'30under30' celebrates region's young artists
"30under30" will kick off on Sunday, March 19, with an opening reception from 4 to 5:30 p.m. in the No. Six Depot's larger performance space, adjacent to the cafe. The work of 23 visual artists, including painters, photographers, and ceramicists will be on display and accompanied by live music. This will mark the first of six performance-infused events accompanying the show's visual art, which will remain on display from March 16 through April 30.
The youth-generated exhibition has been a year in the making. Mintz is curator of the exhibition, as well as a photographer and dancer with both varieties of work in the show. She knew that a exhibition for local artists younger than 30 would draw interest, but didn't have a venue in mind until one conversation with No. Six Depot co-owner Lisa Landry.
"It had been on my mind for a while. I have so many friends who are so creative. I've just never had the platform or space to make it come to fruition," said Mintz, who happened to go on a hike with Landry last spring after the two struck up a friendly relationship while Mintz displayed some photographs in Landry's gallery space.
"[Mintz] was talking about how she would love to start a space, and how she felt there was just no space for young artists to show their work. And I said, 'Well, why don't we put something together?'" said Landry. "Mika has really, truly been the person who's reached out to all the artists and put together the schedule. We're providing the space and also collaboration on some events. I consider her the guest curator for a month and a half."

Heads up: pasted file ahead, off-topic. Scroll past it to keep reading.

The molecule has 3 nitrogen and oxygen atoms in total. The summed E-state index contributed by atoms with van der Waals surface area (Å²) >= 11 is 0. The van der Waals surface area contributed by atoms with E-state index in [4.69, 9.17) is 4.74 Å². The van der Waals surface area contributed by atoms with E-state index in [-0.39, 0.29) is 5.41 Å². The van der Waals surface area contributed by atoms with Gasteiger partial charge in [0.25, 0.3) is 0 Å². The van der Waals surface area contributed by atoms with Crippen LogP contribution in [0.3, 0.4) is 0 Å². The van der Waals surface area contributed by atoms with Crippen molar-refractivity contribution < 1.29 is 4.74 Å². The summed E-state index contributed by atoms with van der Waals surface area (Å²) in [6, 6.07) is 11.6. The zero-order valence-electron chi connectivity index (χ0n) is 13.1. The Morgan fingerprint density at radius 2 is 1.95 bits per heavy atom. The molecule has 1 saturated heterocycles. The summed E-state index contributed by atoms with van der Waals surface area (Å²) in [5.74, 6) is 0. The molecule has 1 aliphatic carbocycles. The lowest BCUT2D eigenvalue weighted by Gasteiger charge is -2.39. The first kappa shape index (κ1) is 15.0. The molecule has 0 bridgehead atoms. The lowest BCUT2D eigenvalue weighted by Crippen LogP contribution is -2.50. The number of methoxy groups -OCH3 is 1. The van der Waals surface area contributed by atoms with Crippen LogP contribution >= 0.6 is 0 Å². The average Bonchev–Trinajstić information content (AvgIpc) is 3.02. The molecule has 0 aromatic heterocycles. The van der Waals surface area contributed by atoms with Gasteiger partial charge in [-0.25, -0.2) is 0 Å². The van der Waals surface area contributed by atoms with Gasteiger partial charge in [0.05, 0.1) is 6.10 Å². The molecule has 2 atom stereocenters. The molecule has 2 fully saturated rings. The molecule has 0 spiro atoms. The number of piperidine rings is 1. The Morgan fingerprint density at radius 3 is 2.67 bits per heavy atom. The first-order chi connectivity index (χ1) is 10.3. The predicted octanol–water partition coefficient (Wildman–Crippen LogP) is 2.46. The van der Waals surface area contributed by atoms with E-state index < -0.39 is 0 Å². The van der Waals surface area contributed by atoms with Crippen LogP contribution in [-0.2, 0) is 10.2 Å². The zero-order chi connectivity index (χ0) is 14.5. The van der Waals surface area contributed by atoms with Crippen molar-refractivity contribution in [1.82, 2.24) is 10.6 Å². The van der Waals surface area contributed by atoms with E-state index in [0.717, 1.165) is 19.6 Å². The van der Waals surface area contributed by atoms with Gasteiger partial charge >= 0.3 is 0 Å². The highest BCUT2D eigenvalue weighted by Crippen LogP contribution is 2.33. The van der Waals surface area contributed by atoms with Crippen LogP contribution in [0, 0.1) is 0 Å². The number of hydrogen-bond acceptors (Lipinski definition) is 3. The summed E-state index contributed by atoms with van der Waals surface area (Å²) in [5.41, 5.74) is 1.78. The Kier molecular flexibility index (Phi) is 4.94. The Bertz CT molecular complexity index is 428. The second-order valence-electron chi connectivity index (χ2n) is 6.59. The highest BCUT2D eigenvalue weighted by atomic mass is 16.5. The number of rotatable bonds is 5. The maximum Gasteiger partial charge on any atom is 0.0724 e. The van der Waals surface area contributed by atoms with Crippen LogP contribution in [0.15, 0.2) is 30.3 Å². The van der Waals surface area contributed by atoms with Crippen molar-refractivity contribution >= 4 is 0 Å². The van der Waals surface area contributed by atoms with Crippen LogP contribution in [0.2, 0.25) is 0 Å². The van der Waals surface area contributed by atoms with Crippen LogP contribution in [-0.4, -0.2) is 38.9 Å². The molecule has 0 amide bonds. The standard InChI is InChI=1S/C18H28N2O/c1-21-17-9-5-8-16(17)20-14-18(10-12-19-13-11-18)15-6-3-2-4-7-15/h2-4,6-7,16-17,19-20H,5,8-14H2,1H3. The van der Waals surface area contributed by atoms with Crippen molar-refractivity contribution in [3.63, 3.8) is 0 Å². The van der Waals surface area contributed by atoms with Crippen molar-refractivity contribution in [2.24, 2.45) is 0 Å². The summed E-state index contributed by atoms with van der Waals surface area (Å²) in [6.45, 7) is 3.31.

Mintz reached out to artists in November, knowing about two-thirds of them personally and connecting with the other third via word of mouth.
"I could have honestly had 100 artists under the age of 30," said Mintz. "There's just so much talent out there that I didn't even get close to accessing or tapping into."
The opening exhibition will launch the visual showcase while local musician Nico Wohl plays jazz guitar. Wine or specialty cocktails will be served along with snacks, and many of the contributing artists will gather to meet their fellow collaborators. After opening night, gallery hours will be 8 a.m. to 4 p.m. every day.
"I didn't want it to be only visual both for logistical reasons--because of wall space — and because I wanted to represent other forms of art that can't be hung on a wall," said Mintz. "So we have poets, dancers, musicians, we have a culinary artist, Kitchen Theory, which is like a museum for the taste buds."
"30under30"'s artistic diversity is apparent in the exhibition's schedule. April 2 features a poetry reading by Steven Amash. Haux and Simon McTeigue will perform music on April 8 ($8 tickets available through the eventbrite.com link on the "30under30 Exhibition" Facebook page). Three seatings of intimate dinners will be served by Theory Kitchen on April 14 and 15 (tickets also available by link through Facebook page). INKLESS storytelling falls on April 22, followed by the closing event on April 29: a collaborative dance performance featuring Mintz, Emily Glick, and Lexie Thrash accompanied by digital design from Sam Okerstrom-Lang.